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[en] Stothers and Chin(1972) examined numerically thermal instability of H burning shells in very massive stars. They reported the discovery of the thermal pulses in the shell on a stage of the contracting core just after the core exhaustion. Their results, however, are inconsequential because the pulses are very feeble and the mechanism of such feeble pulses is not well known at the shell burning phases. In this note, the authors summarize the analytical method and the results on the possibility of such feeble pulses in H burning shells. (Auth.)
[en] Stellar multiplicity properties have been studied for the lowest and the highest stellar masses, but intermediate-mass stars from F-type to late A-type have received relatively little attention. Here, we report on a Gemini/NICI snapshot imaging survey of 138 such stars in the young Scorpius-Centaurus (Sco-Cen) region, for the purpose of studying multiplicity with sensitivity down to planetary masses at wide separations. In addition to two brown dwarfs and a companion straddling the hydrogen-burning limit which we reported previously, here we present 26 new stellar companions and determine a multiplicity fraction within 0.''1-5.''0 of 21% ± 4%. Depending on the adopted semimajor axis distribution, our results imply a total multiplicity in the range of ∼60%-80%, which further supports the known trend of a smooth continuous increase in the multiplicity fraction as a function of primary stellar mass. A surprising feature in the sample is a distinct lack of nearly equal-mass binaries, for which we discuss possible reasons. The survey yielded no additional companions below or near the deuterium-burning limit, implying that their frequency at >200 AU separations is not quite as high as might be inferred from previous detections of such objects within the Sco-Cen region
[en] The mass function and statistics of binaries provide important diagnostics of the star formation process. Despite this importance, the mass function at low masses remains poorly known due to observational difficulties caused by the faintness of the objects. Here we report the microlensing discovery and characterization of a binary lens composed of very low mass stars just above the hydrogen-burning limit. From the combined measurements of the Einstein radius and microlens parallax, we measure the masses of the binary components of 0.10 ± 0.01 Msun and 0.09 ± 0.01 Msun. This discovery demonstrates that microlensing will provide a method to measure the mass function of all Galactic populations of very low mass binaries that is independent of the biases caused by the luminosity of the population.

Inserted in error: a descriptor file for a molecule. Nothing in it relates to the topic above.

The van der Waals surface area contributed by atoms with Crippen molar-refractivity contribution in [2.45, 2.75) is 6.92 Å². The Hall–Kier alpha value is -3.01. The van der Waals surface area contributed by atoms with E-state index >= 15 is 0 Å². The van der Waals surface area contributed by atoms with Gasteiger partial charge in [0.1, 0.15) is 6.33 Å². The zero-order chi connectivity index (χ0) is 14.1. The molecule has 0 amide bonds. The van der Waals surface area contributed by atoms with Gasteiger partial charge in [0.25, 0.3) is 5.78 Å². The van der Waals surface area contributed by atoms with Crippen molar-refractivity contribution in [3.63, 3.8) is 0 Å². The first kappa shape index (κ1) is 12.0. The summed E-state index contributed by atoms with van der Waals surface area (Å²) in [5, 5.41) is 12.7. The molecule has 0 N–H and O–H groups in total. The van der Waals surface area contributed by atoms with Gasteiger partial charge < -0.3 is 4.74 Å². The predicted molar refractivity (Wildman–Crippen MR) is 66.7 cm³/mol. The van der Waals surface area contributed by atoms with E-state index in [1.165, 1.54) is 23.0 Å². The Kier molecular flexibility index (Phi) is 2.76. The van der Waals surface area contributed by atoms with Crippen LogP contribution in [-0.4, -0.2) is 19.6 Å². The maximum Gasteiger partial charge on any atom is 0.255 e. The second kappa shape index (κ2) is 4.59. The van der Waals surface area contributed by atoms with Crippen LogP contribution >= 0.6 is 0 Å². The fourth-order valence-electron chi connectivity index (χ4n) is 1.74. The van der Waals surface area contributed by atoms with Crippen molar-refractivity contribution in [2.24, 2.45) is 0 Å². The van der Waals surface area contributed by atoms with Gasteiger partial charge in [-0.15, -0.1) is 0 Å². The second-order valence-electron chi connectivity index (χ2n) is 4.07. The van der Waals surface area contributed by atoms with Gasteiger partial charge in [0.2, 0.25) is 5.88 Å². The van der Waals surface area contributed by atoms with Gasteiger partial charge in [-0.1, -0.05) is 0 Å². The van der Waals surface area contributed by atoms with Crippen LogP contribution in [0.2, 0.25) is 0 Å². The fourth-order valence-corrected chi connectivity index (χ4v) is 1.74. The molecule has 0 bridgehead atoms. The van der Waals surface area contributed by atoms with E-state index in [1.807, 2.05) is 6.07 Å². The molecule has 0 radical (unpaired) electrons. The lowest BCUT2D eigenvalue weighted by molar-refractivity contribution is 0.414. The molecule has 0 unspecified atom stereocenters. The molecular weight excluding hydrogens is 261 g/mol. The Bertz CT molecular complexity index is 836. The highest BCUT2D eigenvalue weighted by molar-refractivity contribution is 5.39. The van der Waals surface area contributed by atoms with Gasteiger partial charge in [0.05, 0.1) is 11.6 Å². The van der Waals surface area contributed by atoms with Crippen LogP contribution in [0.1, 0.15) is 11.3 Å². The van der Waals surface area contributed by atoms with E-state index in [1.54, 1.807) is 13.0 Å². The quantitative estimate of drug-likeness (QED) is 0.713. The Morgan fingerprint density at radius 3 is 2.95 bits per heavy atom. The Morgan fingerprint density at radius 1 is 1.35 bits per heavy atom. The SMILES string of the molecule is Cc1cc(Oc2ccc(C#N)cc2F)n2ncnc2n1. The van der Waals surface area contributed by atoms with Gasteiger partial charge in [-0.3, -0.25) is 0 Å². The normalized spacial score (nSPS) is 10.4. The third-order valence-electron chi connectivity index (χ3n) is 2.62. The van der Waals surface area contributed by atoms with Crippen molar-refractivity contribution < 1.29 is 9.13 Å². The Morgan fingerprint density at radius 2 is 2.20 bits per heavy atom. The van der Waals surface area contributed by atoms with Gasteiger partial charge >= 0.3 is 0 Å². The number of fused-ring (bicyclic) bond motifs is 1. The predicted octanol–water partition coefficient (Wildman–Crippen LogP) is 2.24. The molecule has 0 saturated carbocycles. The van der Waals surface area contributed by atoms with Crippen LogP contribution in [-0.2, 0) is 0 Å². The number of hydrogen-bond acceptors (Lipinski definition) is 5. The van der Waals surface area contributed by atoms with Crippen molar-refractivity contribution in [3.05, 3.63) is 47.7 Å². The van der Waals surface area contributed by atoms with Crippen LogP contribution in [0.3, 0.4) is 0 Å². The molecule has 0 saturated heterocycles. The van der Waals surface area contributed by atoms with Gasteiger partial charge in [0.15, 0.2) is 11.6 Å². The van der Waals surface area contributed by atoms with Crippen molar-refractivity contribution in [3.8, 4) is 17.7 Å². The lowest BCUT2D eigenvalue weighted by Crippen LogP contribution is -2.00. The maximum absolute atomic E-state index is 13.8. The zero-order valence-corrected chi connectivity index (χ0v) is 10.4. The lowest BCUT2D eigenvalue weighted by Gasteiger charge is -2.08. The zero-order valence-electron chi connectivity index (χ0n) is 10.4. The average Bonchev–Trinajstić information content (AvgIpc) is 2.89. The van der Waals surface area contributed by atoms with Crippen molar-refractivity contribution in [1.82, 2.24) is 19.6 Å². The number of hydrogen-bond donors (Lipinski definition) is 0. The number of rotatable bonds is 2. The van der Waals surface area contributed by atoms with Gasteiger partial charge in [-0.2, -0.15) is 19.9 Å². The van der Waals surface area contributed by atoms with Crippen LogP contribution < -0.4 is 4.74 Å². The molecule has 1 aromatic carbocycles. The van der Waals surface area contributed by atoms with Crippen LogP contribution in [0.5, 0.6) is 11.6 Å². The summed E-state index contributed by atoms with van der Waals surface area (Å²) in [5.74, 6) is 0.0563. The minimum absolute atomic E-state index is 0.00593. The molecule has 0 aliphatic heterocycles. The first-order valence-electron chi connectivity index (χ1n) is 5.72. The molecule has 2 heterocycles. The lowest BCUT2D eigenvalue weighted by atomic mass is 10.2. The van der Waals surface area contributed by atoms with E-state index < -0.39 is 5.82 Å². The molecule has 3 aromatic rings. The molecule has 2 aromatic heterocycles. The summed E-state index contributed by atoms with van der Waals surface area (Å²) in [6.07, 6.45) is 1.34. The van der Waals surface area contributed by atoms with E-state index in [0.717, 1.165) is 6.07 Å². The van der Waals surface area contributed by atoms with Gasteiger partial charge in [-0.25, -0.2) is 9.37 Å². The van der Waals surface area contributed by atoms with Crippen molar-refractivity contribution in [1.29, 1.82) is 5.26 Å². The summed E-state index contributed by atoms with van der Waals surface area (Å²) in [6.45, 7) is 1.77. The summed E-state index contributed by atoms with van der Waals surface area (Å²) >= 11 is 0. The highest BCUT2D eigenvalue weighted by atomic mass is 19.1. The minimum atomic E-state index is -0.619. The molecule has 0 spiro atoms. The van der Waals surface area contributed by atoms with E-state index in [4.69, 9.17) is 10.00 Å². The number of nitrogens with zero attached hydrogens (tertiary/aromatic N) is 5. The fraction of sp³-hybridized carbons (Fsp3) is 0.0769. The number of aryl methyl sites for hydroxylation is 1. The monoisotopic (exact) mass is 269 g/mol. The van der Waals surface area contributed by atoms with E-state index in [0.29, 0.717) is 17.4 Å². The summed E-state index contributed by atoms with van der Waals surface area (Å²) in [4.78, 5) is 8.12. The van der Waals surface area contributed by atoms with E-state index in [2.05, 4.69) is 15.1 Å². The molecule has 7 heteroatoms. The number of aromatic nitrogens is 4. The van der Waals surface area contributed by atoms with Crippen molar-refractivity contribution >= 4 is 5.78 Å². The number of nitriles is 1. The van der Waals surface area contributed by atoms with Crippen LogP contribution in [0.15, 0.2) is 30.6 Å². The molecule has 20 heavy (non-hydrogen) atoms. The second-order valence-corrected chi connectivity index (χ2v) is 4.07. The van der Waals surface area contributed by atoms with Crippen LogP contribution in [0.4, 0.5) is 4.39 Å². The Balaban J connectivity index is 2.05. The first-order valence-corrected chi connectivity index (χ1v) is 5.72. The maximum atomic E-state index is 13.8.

[en] We present new Spitzer IRAC [3.6], [4.5], [5.8] and [8.0] photometry of nine very late-type T dwarfs. Combining this with previously published photometry, we investigate trends with type and color that are useful for both the planning and interpretation of infrared surveys designed to discover the coldest T or Y dwarfs. Brown dwarfs with effective temperature (Teff) below 700 K emit more than half their flux at wavelengths longer than 3 (micro)m, and the ratio of the mid-infrared flux to the near-infrared flux becomes very sensitive to Teff at these low temperatures. We confirm that the color H (1.6 (micro)m) - [4.5] is a good indicator of Teff with a relatively weak dependence on metallicity and gravity. Conversely, the colors H - K (2.2 (micro)m) and [4.5] - [5.8] are sensitive to metallicity and gravity. Thus near- and mid-infrared photometry provide useful indicators of the fundamental properties of brown dwarfs, and if temperature and gravity are known, then mass and age can be reliably determined from evolutionary models. There are twelve dwarfs currently known with H - [4.5] > 3.0, and ∼ 500 < Teff K ∼< 800, which we examine in detail. The ages of the dwarfs in the sample range from very young (0.1 - 1.0 Gyr) to relatively old (3 - 12 Gyr). The mass range is possibly as low as 5 Jupiter masses to up to 70 Jupiter masses, i.e. near the hydrogen burning limit. The metallicities also span a large range, from [m/H]= -0.3 to [m/H]= +0.2. The small number of T8 - T9 dwarfs found in the UKIRT Infrared Deep Sky Survey to date appear to be predominantly young low-mass dwarfs. Accurate mid-infrared photometry of cold brown dwarfs is essentially impossible from the ground, and extensions to the mid-infrared space missions warm-Spitzer and WISE are desirable in order to obtain the vital mid-infrared data for cold brown dwarfs, and to discover more of these rare objects.
[en] Nuclear astrophysics combines astronomy/astrophysics with nuclear physics and aims at unveiling the origin of the chemical elements and the astrophysical sites where they are formed. Recent years have witnessed tremendous advances in powerful observatories, laboratory reaction measurements, radioactive ion-beam facilities providing highly unstable nuclei, and progress in astrophysical and nuclear modeling. The authors describe the stellar evolution, the two types of supernova explosion mechanism and present the 2 great mysteries in nuclear astrophysics: the r-process which is responsible for the production of the heaviest elements up to Th, U and Pu and the synthesis of stable proton-rich isotopes. The r-process runs through nuclei with such an extreme neutron excess that most of them have never been produced in the laboratory yet. The synthesis of stable proton-rich isotopes can happen in a hot bath of photons during supernova explosions (where photo-disintegrations combined with beta decays can populate stable proton-rich isotopes) or during explosive hydrogen burning occurring in binary stellar systems on the surface of white dwarfs or neutron stars, this explosive burning causes a rapid proton-capture process. (A.C.)